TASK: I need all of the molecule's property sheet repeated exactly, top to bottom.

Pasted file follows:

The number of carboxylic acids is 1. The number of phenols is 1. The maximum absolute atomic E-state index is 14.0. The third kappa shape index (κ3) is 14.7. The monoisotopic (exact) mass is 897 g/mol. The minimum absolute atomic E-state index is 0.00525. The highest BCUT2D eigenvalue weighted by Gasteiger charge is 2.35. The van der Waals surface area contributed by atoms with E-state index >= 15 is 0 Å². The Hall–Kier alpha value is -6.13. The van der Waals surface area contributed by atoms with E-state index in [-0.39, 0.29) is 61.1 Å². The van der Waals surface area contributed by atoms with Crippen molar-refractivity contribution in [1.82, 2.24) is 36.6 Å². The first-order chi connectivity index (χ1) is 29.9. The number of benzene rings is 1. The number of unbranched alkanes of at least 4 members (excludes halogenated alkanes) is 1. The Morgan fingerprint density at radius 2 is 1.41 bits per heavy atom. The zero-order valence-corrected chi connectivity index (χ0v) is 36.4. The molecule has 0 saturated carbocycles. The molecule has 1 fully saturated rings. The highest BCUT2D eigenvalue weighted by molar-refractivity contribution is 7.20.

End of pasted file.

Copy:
The number of carboxylic acids is 1. The number of phenols is 1. The maximum absolute atomic E-state index is 14.0. The third kappa shape index (κ3) is 14.7. The monoisotopic (exact) mass is 897 g/mol. The minimum absolute atomic E-state index is 0.00525. The highest BCUT2D eigenvalue weighted by Gasteiger charge is 2.35. The van der Waals surface area contributed by atoms with E-state index >= 15 is 0 Å². The Hall–Kier alpha value is -6.13. The van der Waals surface area contributed by atoms with E-state index in [-0.39, 0.29) is 61.1 Å². The van der Waals surface area contributed by atoms with Crippen molar-refractivity contribution in [1.82, 2.24) is 36.6 Å². The first-order chi connectivity index (χ1) is 29.9. The number of benzene rings is 1. The number of unbranched alkanes of at least 4 members (excludes halogenated alkanes) is 1. The Morgan fingerprint density at radius 2 is 1.41 bits per heavy atom. The zero-order valence-corrected chi connectivity index (χ0v) is 36.4. The molecule has 0 saturated carbocycles. The molecule has 1 fully saturated rings. The highest BCUT2D eigenvalue weighted by molar-refractivity contribution is 7.20.